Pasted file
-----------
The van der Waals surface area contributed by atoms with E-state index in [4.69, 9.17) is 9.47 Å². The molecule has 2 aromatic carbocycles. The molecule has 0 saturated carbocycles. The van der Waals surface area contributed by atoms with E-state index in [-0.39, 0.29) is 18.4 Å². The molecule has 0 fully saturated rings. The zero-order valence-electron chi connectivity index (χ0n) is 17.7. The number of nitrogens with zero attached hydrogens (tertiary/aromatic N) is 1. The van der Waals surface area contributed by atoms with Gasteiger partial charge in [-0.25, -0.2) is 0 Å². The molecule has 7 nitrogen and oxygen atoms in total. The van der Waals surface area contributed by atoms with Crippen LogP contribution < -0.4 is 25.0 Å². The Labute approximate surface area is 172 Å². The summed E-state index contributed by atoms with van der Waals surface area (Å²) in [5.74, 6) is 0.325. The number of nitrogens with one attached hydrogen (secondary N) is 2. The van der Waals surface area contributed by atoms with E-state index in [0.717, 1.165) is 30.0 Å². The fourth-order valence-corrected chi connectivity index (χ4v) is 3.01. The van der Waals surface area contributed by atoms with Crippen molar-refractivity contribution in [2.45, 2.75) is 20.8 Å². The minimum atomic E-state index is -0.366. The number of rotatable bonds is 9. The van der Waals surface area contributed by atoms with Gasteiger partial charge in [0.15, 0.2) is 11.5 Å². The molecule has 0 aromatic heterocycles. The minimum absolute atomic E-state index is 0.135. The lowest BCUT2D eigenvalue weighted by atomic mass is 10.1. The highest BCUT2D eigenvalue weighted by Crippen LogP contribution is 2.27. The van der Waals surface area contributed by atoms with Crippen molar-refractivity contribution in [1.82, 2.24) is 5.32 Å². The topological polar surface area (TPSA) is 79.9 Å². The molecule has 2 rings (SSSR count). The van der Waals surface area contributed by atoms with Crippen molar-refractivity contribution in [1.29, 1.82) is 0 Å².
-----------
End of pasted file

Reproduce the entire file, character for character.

The van der Waals surface area contributed by atoms with E-state index in [4.69, 9.17) is 9.47 Å². The molecule has 2 aromatic carbocycles. The molecule has 0 saturated carbocycles. The van der Waals surface area contributed by atoms with E-state index in [-0.39, 0.29) is 18.4 Å². The molecule has 0 fully saturated rings. The zero-order valence-electron chi connectivity index (χ0n) is 17.7. The number of nitrogens with zero attached hydrogens (tertiary/aromatic N) is 1. The van der Waals surface area contributed by atoms with Gasteiger partial charge in [-0.25, -0.2) is 0 Å². The molecule has 7 nitrogen and oxygen atoms in total. The van der Waals surface area contributed by atoms with Crippen LogP contribution < -0.4 is 25.0 Å². The Labute approximate surface area is 172 Å². The summed E-state index contributed by atoms with van der Waals surface area (Å²) in [5.74, 6) is 0.325. The number of nitrogens with one attached hydrogen (secondary N) is 2. The van der Waals surface area contributed by atoms with E-state index in [0.717, 1.165) is 30.0 Å². The fourth-order valence-corrected chi connectivity index (χ4v) is 3.01. The van der Waals surface area contributed by atoms with Crippen molar-refractivity contribution in [2.45, 2.75) is 20.8 Å². The minimum atomic E-state index is -0.366. The number of rotatable bonds is 9. The van der Waals surface area contributed by atoms with Gasteiger partial charge in [0.15, 0.2) is 11.5 Å². The molecule has 0 aromatic heterocycles. The minimum absolute atomic E-state index is 0.135. The lowest BCUT2D eigenvalue weighted by atomic mass is 10.1. The highest BCUT2D eigenvalue weighted by Crippen LogP contribution is 2.27. The van der Waals surface area contributed by atoms with Crippen molar-refractivity contribution in [1.82, 2.24) is 5.32 Å². The topological polar surface area (TPSA) is 79.9 Å². The molecule has 2 rings (SSSR count). The van der Waals surface area contributed by atoms with Crippen molar-refractivity contribution in [1.29, 1.82) is 0 Å².